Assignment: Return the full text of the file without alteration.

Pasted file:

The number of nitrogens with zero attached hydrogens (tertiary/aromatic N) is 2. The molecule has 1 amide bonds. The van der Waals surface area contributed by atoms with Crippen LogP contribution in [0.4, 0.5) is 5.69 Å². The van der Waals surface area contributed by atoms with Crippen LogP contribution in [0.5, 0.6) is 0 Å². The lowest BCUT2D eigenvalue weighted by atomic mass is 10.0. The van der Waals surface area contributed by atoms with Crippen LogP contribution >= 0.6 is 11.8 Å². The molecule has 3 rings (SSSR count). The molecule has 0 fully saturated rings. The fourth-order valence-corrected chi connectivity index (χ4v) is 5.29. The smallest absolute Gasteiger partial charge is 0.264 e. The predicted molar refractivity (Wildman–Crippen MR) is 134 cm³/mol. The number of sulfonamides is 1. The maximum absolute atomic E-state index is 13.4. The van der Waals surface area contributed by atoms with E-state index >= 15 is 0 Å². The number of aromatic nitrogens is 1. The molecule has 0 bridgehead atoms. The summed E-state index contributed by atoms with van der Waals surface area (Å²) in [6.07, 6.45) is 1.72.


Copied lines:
The number of nitrogens with zero attached hydrogens (tertiary/aromatic N) is 2. The molecule has 1 amide bonds. The van der Waals surface area contributed by atoms with Crippen LogP contribution in [0.4, 0.5) is 5.69 Å². The van der Waals surface area contributed by atoms with Crippen LogP contribution in [0.5, 0.6) is 0 Å². The lowest BCUT2D eigenvalue weighted by atomic mass is 10.0. The van der Waals surface area contributed by atoms with Crippen LogP contribution >= 0.6 is 11.8 Å². The molecule has 3 rings (SSSR count). The molecule has 0 fully saturated rings. The fourth-order valence-corrected chi connectivity index (χ4v) is 5.29. The smallest absolute Gasteiger partial charge is 0.264 e. The predicted molar refractivity (Wildman–Crippen MR) is 134 cm³/mol. The number of sulfonamides is 1. The maximum absolute atomic E-state index is 13.4. The van der Waals surface area contributed by atoms with E-state index >= 15 is 0 Å². The number of aromatic nitrogens is 1. The molecule has 0 bridgehead atoms. The summed E-state index contributed by atoms with van der Waals surface area (Å²) in [6.07, 6.45) is 1.72.